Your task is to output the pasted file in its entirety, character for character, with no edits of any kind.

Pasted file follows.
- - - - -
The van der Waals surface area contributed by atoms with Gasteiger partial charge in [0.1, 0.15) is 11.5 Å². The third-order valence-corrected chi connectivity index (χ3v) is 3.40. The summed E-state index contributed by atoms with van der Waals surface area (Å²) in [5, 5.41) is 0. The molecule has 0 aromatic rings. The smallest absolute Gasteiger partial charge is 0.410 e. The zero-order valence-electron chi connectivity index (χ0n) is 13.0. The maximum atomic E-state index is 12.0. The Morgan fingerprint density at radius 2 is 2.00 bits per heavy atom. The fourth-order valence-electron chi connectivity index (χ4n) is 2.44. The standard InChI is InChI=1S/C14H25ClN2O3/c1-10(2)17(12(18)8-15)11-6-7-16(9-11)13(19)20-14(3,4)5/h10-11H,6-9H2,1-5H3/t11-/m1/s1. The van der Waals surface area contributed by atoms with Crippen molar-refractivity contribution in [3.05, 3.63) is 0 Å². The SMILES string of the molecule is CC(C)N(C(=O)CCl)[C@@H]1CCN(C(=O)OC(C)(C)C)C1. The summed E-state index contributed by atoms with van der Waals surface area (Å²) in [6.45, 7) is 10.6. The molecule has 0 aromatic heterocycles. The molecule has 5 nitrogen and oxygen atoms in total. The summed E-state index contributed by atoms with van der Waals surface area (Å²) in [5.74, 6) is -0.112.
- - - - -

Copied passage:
The van der Waals surface area contributed by atoms with Gasteiger partial charge in [0.1, 0.15) is 11.5 Å². The third-order valence-corrected chi connectivity index (χ3v) is 3.40. The summed E-state index contributed by atoms with van der Waals surface area (Å²) in [5, 5.41) is 0. The molecule has 0 aromatic rings. The smallest absolute Gasteiger partial charge is 0.410 e. The zero-order valence-electron chi connectivity index (χ0n) is 13.0. The maximum atomic E-state index is 12.0. The Morgan fingerprint density at radius 2 is 2.00 bits per heavy atom. The fourth-order valence-electron chi connectivity index (χ4n) is 2.44. The standard InChI is InChI=1S/C14H25ClN2O3/c1-10(2)17(12(18)8-15)11-6-7-16(9-11)13(19)20-14(3,4)5/h10-11H,6-9H2,1-5H3/t11-/m1/s1. The van der Waals surface area contributed by atoms with Crippen molar-refractivity contribution in [3.05, 3.63) is 0 Å². The SMILES string of the molecule is CC(C)N(C(=O)CCl)[C@@H]1CCN(C(=O)OC(C)(C)C)C1. The summed E-state index contributed by atoms with van der Waals surface area (Å²) in [6.45, 7) is 10.6. The molecule has 0 aromatic heterocycles. The molecule has 5 nitrogen and oxygen atoms in total. The summed E-state index contributed by atoms with van der Waals surface area (Å²) in [5.74, 6) is -0.112.